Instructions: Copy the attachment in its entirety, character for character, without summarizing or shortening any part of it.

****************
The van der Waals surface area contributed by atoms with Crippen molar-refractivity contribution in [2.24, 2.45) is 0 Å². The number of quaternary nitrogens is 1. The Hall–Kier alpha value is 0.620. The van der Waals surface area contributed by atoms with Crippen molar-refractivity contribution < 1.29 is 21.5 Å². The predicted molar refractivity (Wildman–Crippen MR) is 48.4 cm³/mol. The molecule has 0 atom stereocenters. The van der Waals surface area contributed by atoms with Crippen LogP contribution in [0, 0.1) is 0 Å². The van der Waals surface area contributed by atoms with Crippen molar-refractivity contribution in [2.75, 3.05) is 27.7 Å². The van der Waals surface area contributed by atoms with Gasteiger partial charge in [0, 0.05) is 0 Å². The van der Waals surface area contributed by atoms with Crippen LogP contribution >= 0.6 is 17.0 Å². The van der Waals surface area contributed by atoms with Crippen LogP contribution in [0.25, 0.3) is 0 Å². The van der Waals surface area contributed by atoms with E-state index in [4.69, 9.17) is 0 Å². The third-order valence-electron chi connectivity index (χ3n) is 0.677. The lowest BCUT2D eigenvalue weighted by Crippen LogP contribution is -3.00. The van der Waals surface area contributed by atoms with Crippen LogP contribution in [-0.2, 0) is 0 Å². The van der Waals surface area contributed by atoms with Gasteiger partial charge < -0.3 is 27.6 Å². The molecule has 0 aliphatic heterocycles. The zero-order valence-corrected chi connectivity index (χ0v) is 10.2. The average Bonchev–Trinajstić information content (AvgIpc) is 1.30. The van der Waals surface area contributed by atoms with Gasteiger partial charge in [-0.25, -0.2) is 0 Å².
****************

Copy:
The van der Waals surface area contributed by atoms with Crippen molar-refractivity contribution in [2.24, 2.45) is 0 Å². The number of quaternary nitrogens is 1. The Hall–Kier alpha value is 0.620. The van der Waals surface area contributed by atoms with Crippen molar-refractivity contribution < 1.29 is 21.5 Å². The predicted molar refractivity (Wildman–Crippen MR) is 48.4 cm³/mol. The molecule has 0 atom stereocenters. The van der Waals surface area contributed by atoms with Crippen LogP contribution in [0, 0.1) is 0 Å². The van der Waals surface area contributed by atoms with Crippen molar-refractivity contribution in [2.75, 3.05) is 27.7 Å². The van der Waals surface area contributed by atoms with Gasteiger partial charge in [0, 0.05) is 0 Å². The van der Waals surface area contributed by atoms with Crippen LogP contribution >= 0.6 is 17.0 Å². The van der Waals surface area contributed by atoms with Crippen LogP contribution in [0.25, 0.3) is 0 Å². The van der Waals surface area contributed by atoms with E-state index in [4.69, 9.17) is 0 Å². The third-order valence-electron chi connectivity index (χ3n) is 0.677. The lowest BCUT2D eigenvalue weighted by Crippen LogP contribution is -3.00. The van der Waals surface area contributed by atoms with Crippen LogP contribution in [-0.2, 0) is 0 Å². The van der Waals surface area contributed by atoms with Gasteiger partial charge < -0.3 is 27.6 Å². The molecule has 0 aliphatic heterocycles. The zero-order valence-corrected chi connectivity index (χ0v) is 10.2. The average Bonchev–Trinajstić information content (AvgIpc) is 1.30. The van der Waals surface area contributed by atoms with Gasteiger partial charge in [-0.25, -0.2) is 0 Å².